AMBULANCE Service bosses are urging people to think twice about dialling 999 over Easter to avoid tying up staff and putting people at risk.
Last Easter, Yorkshire Ambulance Service NHS Trust dealt with a surge in emergency calls and bosses fear this year’s holiday, coupled with the current warm spell, will be just as busy.
Alan Baranowski, assistant director of A&E operations in South Yorkshire, said: “The high volume of calls we traditionally receive during bank holiday periods puts the service under increased strain and makes it harder for us to ensure we can get to all patients quickly. We usually see a rise in alcohol-fuelled incidents too.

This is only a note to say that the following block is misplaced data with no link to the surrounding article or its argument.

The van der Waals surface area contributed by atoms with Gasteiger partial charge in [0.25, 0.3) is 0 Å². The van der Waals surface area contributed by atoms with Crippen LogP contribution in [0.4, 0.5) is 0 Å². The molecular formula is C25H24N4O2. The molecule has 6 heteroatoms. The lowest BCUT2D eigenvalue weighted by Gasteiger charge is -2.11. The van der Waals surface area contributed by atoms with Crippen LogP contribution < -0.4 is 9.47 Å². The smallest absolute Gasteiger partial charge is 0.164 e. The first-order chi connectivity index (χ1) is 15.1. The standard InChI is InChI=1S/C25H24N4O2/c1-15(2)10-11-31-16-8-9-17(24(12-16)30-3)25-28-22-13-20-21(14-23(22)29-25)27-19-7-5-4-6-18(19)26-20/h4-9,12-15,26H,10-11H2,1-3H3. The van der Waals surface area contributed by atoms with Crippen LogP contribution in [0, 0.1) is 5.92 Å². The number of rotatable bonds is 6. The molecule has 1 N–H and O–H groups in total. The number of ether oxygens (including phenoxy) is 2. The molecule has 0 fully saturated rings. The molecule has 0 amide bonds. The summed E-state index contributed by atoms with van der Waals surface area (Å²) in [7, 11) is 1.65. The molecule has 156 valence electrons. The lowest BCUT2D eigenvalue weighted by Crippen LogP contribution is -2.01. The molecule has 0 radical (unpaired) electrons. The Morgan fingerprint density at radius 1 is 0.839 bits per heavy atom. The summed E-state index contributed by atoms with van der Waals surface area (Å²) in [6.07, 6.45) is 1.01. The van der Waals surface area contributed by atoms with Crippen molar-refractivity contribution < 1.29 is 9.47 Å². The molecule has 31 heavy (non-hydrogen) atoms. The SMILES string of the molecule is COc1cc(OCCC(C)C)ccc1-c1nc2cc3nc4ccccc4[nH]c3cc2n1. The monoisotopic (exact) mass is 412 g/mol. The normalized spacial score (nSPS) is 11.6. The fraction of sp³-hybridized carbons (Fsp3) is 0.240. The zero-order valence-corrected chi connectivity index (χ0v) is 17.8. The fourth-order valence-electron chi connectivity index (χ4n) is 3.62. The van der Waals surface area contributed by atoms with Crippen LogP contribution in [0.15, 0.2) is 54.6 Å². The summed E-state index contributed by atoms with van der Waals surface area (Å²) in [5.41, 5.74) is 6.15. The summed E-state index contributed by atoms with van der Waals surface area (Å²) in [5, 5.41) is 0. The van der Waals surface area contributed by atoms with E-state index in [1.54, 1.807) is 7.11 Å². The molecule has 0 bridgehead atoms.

“Our staff often respond to patients who have reported a serious condition only to find they have a minor illness or injury which would have been more appropriately dealt with by NHS Direct, a pharmacist, GP or minor injuries unit.
“This could delay us getting to someone with a more serious or life-threatening condition.
“We don’t want to deter people from calling 999 in a genuine medical emergency and I would like to reassure members of the public that we will have additional resources in place to manage the anticipated rise in demand.
“All we ask is that people think carefully about whether they really need to call 999
Emergency 999 calls should always be made for conditions including chest pains, difficulty breathing, loss of consciousness, heavy blood loss, severe burns and scalds, choking, fitting, drowning, severe allergic reactions and head injuries.